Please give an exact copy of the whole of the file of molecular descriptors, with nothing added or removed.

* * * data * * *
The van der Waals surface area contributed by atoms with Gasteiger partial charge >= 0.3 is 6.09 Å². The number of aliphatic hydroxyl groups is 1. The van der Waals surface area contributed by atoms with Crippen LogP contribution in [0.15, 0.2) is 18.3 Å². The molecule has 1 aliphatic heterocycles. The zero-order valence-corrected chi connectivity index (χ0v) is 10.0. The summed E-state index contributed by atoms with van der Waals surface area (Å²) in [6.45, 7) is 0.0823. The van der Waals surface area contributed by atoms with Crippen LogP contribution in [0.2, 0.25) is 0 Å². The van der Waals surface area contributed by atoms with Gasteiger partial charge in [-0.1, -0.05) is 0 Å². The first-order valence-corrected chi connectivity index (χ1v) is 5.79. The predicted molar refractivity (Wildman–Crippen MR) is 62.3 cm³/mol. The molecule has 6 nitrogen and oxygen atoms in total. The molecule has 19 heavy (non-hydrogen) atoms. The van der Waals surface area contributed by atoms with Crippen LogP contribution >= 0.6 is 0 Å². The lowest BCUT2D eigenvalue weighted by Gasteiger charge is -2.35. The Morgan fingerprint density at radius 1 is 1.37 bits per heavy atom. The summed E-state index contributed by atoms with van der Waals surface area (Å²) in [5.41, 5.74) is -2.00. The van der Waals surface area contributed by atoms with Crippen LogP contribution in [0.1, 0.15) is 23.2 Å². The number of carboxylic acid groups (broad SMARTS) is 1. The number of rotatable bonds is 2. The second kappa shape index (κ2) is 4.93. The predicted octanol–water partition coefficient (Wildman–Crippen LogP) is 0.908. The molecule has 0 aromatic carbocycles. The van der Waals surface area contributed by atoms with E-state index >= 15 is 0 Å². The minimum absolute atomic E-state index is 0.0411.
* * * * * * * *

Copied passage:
The van der Waals surface area contributed by atoms with Gasteiger partial charge >= 0.3 is 6.09 Å². The number of aliphatic hydroxyl groups is 1. The van der Waals surface area contributed by atoms with Crippen LogP contribution in [0.15, 0.2) is 18.3 Å². The molecule has 1 aliphatic heterocycles. The zero-order valence-corrected chi connectivity index (χ0v) is 10.0. The summed E-state index contributed by atoms with van der Waals surface area (Å²) in [6.45, 7) is 0.0823. The van der Waals surface area contributed by atoms with Crippen LogP contribution in [0.2, 0.25) is 0 Å². The van der Waals surface area contributed by atoms with Gasteiger partial charge in [-0.1, -0.05) is 0 Å². The first-order valence-corrected chi connectivity index (χ1v) is 5.79. The predicted molar refractivity (Wildman–Crippen MR) is 62.3 cm³/mol. The molecule has 6 nitrogen and oxygen atoms in total. The molecule has 19 heavy (non-hydrogen) atoms. The van der Waals surface area contributed by atoms with Crippen LogP contribution >= 0.6 is 0 Å². The lowest BCUT2D eigenvalue weighted by Gasteiger charge is -2.35. The Morgan fingerprint density at radius 1 is 1.37 bits per heavy atom. The summed E-state index contributed by atoms with van der Waals surface area (Å²) in [5.41, 5.74) is -2.00. The van der Waals surface area contributed by atoms with Crippen LogP contribution in [0.1, 0.15) is 23.2 Å². The number of carboxylic acid groups (broad SMARTS) is 1. The number of rotatable bonds is 2. The second kappa shape index (κ2) is 4.93. The predicted octanol–water partition coefficient (Wildman–Crippen LogP) is 0.908. The molecule has 0 aromatic carbocycles. The van der Waals surface area contributed by atoms with E-state index >= 15 is 0 Å². The minimum absolute atomic E-state index is 0.0411.